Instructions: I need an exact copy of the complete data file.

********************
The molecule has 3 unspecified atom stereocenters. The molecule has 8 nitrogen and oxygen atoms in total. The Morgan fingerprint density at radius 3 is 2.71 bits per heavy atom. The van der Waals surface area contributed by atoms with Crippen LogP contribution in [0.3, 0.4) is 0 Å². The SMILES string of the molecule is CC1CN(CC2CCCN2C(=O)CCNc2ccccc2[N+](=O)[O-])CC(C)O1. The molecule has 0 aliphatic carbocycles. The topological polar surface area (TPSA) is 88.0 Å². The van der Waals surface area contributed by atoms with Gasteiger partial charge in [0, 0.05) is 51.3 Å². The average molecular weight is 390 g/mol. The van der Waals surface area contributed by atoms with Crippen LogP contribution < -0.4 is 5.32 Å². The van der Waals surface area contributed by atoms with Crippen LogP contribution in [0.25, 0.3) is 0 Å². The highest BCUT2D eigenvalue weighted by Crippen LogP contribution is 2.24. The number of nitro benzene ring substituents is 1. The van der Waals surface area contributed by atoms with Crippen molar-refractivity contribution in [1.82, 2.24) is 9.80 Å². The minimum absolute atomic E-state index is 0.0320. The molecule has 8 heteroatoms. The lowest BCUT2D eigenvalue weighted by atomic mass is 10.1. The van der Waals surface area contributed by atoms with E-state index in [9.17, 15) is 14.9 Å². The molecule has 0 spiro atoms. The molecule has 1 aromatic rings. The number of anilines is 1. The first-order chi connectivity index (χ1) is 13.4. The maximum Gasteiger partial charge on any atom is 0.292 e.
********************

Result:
The molecule has 3 unspecified atom stereocenters. The molecule has 8 nitrogen and oxygen atoms in total. The Morgan fingerprint density at radius 3 is 2.71 bits per heavy atom. The van der Waals surface area contributed by atoms with Crippen LogP contribution in [0.3, 0.4) is 0 Å². The SMILES string of the molecule is CC1CN(CC2CCCN2C(=O)CCNc2ccccc2[N+](=O)[O-])CC(C)O1. The molecule has 0 aliphatic carbocycles. The topological polar surface area (TPSA) is 88.0 Å². The van der Waals surface area contributed by atoms with Gasteiger partial charge in [0, 0.05) is 51.3 Å². The average molecular weight is 390 g/mol. The van der Waals surface area contributed by atoms with Crippen LogP contribution < -0.4 is 5.32 Å². The van der Waals surface area contributed by atoms with Crippen LogP contribution in [0.25, 0.3) is 0 Å². The highest BCUT2D eigenvalue weighted by Crippen LogP contribution is 2.24. The number of nitro benzene ring substituents is 1. The van der Waals surface area contributed by atoms with Crippen molar-refractivity contribution in [1.82, 2.24) is 9.80 Å². The minimum absolute atomic E-state index is 0.0320. The molecule has 8 heteroatoms. The lowest BCUT2D eigenvalue weighted by atomic mass is 10.1. The van der Waals surface area contributed by atoms with E-state index in [9.17, 15) is 14.9 Å². The molecule has 0 spiro atoms. The molecule has 1 aromatic rings. The number of anilines is 1. The first-order chi connectivity index (χ1) is 13.4. The maximum Gasteiger partial charge on any atom is 0.292 e.